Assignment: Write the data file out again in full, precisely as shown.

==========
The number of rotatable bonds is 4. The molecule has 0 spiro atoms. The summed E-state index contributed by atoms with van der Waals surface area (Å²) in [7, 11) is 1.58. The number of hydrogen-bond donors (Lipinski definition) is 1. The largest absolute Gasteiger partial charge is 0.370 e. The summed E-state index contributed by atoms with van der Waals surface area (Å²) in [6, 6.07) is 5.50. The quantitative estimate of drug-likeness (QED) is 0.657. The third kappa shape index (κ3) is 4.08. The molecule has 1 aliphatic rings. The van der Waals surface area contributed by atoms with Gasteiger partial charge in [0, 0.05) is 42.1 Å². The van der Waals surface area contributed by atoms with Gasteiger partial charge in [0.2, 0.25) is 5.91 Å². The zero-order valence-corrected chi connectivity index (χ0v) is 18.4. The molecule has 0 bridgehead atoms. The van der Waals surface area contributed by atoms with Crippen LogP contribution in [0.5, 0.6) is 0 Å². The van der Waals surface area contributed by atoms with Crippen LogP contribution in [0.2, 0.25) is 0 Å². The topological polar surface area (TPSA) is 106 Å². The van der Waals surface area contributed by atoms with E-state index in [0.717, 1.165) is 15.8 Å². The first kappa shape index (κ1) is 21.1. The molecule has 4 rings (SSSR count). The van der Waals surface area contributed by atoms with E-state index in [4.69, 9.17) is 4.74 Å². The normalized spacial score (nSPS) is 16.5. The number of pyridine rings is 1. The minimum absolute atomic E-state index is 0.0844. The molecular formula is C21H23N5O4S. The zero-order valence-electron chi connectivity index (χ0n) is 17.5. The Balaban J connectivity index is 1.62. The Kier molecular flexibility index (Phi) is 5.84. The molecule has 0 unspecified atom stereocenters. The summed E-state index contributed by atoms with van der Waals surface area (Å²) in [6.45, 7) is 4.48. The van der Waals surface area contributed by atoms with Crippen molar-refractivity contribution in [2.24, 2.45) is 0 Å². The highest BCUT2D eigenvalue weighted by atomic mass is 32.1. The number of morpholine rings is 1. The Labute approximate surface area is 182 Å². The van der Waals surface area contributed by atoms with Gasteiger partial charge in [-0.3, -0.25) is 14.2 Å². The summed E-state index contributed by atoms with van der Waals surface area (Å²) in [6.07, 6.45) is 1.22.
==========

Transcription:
The number of rotatable bonds is 4. The molecule has 0 spiro atoms. The summed E-state index contributed by atoms with van der Waals surface area (Å²) in [7, 11) is 1.58. The number of hydrogen-bond donors (Lipinski definition) is 1. The largest absolute Gasteiger partial charge is 0.370 e. The summed E-state index contributed by atoms with van der Waals surface area (Å²) in [6, 6.07) is 5.50. The quantitative estimate of drug-likeness (QED) is 0.657. The third kappa shape index (κ3) is 4.08. The molecule has 1 aliphatic rings. The van der Waals surface area contributed by atoms with Gasteiger partial charge in [0, 0.05) is 42.1 Å². The van der Waals surface area contributed by atoms with Gasteiger partial charge in [0.2, 0.25) is 5.91 Å². The zero-order valence-corrected chi connectivity index (χ0v) is 18.4. The molecule has 0 bridgehead atoms. The van der Waals surface area contributed by atoms with Crippen LogP contribution in [0.5, 0.6) is 0 Å². The van der Waals surface area contributed by atoms with Crippen LogP contribution in [0.2, 0.25) is 0 Å². The topological polar surface area (TPSA) is 106 Å². The van der Waals surface area contributed by atoms with E-state index in [0.717, 1.165) is 15.8 Å². The first kappa shape index (κ1) is 21.1. The molecule has 4 rings (SSSR count). The van der Waals surface area contributed by atoms with E-state index in [4.69, 9.17) is 4.74 Å². The normalized spacial score (nSPS) is 16.5. The number of pyridine rings is 1. The minimum absolute atomic E-state index is 0.0844. The molecular formula is C21H23N5O4S. The zero-order valence-electron chi connectivity index (χ0n) is 17.5. The Balaban J connectivity index is 1.62. The Kier molecular flexibility index (Phi) is 5.84. The molecule has 0 unspecified atom stereocenters. The summed E-state index contributed by atoms with van der Waals surface area (Å²) in [6.45, 7) is 4.48. The van der Waals surface area contributed by atoms with Crippen molar-refractivity contribution in [2.24, 2.45) is 0 Å². The highest BCUT2D eigenvalue weighted by atomic mass is 32.1. The number of morpholine rings is 1. The Labute approximate surface area is 182 Å². The van der Waals surface area contributed by atoms with Gasteiger partial charge in [-0.3, -0.25) is 14.2 Å². The summed E-state index contributed by atoms with van der Waals surface area (Å²) in [6.07, 6.45) is 1.22.